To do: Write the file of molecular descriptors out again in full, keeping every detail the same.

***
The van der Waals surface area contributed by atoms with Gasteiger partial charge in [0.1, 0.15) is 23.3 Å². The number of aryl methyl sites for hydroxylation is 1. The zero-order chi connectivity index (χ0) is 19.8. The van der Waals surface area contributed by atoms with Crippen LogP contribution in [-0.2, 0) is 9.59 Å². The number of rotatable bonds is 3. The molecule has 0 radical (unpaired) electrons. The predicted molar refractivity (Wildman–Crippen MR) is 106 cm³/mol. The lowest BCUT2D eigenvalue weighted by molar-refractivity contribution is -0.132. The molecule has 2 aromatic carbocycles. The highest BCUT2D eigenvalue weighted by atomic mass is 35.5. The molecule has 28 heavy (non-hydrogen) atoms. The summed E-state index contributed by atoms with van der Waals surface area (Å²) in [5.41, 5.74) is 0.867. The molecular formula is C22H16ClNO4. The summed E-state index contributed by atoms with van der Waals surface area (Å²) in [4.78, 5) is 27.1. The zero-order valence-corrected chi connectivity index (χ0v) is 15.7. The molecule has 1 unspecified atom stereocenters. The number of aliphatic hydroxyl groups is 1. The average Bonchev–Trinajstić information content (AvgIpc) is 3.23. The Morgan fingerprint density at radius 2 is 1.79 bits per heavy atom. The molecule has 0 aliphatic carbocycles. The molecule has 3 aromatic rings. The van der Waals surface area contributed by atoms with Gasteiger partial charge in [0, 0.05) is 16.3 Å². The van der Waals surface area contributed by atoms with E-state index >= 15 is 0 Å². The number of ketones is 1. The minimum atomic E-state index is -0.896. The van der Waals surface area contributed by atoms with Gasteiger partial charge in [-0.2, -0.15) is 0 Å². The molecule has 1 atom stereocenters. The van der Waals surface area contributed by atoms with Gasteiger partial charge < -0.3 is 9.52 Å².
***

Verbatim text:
The van der Waals surface area contributed by atoms with Gasteiger partial charge in [0.1, 0.15) is 23.3 Å². The number of aryl methyl sites for hydroxylation is 1. The zero-order chi connectivity index (χ0) is 19.8. The van der Waals surface area contributed by atoms with Crippen LogP contribution in [-0.2, 0) is 9.59 Å². The number of rotatable bonds is 3. The molecule has 0 radical (unpaired) electrons. The predicted molar refractivity (Wildman–Crippen MR) is 106 cm³/mol. The lowest BCUT2D eigenvalue weighted by molar-refractivity contribution is -0.132. The molecule has 2 aromatic carbocycles. The highest BCUT2D eigenvalue weighted by atomic mass is 35.5. The molecule has 28 heavy (non-hydrogen) atoms. The summed E-state index contributed by atoms with van der Waals surface area (Å²) in [5.41, 5.74) is 0.867. The molecular formula is C22H16ClNO4. The summed E-state index contributed by atoms with van der Waals surface area (Å²) in [4.78, 5) is 27.1. The zero-order valence-corrected chi connectivity index (χ0v) is 15.7. The molecule has 1 unspecified atom stereocenters. The number of aliphatic hydroxyl groups is 1. The average Bonchev–Trinajstić information content (AvgIpc) is 3.23. The Morgan fingerprint density at radius 2 is 1.79 bits per heavy atom. The molecule has 0 aliphatic carbocycles. The molecule has 3 aromatic rings. The van der Waals surface area contributed by atoms with Gasteiger partial charge in [0, 0.05) is 16.3 Å². The van der Waals surface area contributed by atoms with E-state index >= 15 is 0 Å². The number of ketones is 1. The minimum atomic E-state index is -0.896. The van der Waals surface area contributed by atoms with Gasteiger partial charge in [-0.2, -0.15) is 0 Å². The molecule has 1 atom stereocenters. The van der Waals surface area contributed by atoms with Gasteiger partial charge < -0.3 is 9.52 Å².